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Taiwan in an ‘Island of hope’ for LGBTI rights, says Egyptian activist

Taiwan in an ‘Island of hope’ for LGBTI rights, says Egyptian activist

Egyptian LGBTI rights activist Omar Sharif Jr.

Egyptian LGBTI activist Omar Sharif Jr. has praised Taiwan as an ‘Island of hope’.

Speaking at this year’s Oslo Freedom Forum (OFF) in Taipei on Saturday (10 November), the LGBTI rights activist spoke of Taiwan’s move towards legalizing same-sex marriage.

‘The tide of tolerance is inevitable, I look to you, to Taiwan,’ Sharif told the forum attendees. ‘Now I stand in an island of hope, Taiwan has the opportunity to prove love always conquers hate.’

Sharif stressed to the audience that the legalization of same-sex marriage would be beneficial to the country. ‘Marriage equality only makes for a stronger country, marriage strengthens family, and make for a stronger Taiwan,’ he said.

Sharif, who is the grandson of iconic film star Omar Sharif, also spoke of his own experiences as a gay Egyptian man.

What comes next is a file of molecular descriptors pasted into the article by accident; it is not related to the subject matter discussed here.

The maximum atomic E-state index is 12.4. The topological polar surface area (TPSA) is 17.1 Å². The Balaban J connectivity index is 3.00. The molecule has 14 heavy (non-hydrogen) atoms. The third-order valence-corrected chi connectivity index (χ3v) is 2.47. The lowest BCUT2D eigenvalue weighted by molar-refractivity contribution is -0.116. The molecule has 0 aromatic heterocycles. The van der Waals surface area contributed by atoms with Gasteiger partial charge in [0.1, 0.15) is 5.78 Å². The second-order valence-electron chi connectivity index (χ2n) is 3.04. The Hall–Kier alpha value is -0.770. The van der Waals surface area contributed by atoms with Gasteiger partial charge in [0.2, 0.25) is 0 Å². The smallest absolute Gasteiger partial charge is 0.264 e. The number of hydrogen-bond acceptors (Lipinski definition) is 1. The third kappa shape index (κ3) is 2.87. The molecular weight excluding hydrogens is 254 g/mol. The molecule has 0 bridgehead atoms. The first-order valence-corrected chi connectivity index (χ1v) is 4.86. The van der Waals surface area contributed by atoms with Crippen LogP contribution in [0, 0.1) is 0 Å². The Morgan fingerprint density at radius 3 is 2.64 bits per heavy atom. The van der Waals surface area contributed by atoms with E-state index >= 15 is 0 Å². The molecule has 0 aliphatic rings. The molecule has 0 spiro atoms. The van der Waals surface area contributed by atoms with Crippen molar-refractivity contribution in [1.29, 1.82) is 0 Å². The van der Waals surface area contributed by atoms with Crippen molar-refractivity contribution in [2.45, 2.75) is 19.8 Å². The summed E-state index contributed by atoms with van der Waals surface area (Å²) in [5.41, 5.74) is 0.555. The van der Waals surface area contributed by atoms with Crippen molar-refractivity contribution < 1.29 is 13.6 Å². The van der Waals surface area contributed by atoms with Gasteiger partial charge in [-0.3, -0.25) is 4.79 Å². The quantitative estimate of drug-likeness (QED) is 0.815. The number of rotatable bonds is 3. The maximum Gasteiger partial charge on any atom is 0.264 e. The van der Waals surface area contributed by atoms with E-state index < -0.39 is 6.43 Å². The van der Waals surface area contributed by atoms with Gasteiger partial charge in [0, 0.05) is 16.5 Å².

He said that after coming out in 2012 he received death threats, and has not returned to his home country since, Taiwan News reported.

‘My story is just one out of many millions but it does not make it small. One victory at a time, Taiwan first,’ Sharif concluded.

Ongoing fight for same-sex marriage

Sharif was one of a number of speakers at this year’s OFF.

The international forum aims to raise awareness of repressive countries around the world, and has been running since 2009.

This year’s attendees included Vladimir Kara-Murza, a Russian democracy activist who criticized the dictatorship of Vladimir Putin, and Megha Rajagopalan, an American reporter for Buzzfeed News, who spoke of the surveillance and mass incarceration of ethnic Uighurs and other Muslim minorities in northwest China.

Sharif’s praise for Taiwan comes amid the debate surrounding same-sex marriage.

The country is preparing to vote in a referendum on whether to legalise same-sex marriage.

This follows last year’s decision by the Constitutional Court, which ruled that restricting marriage between a man and a woman was unconstitutional.

Taiwan is largely considered to be the most LGBTI friendly in Asia.

The capital city hosted Asia’s biggest Pride festival, Taipei Pride, in late October. Over 117,000 people were in attendance at this year’s event.

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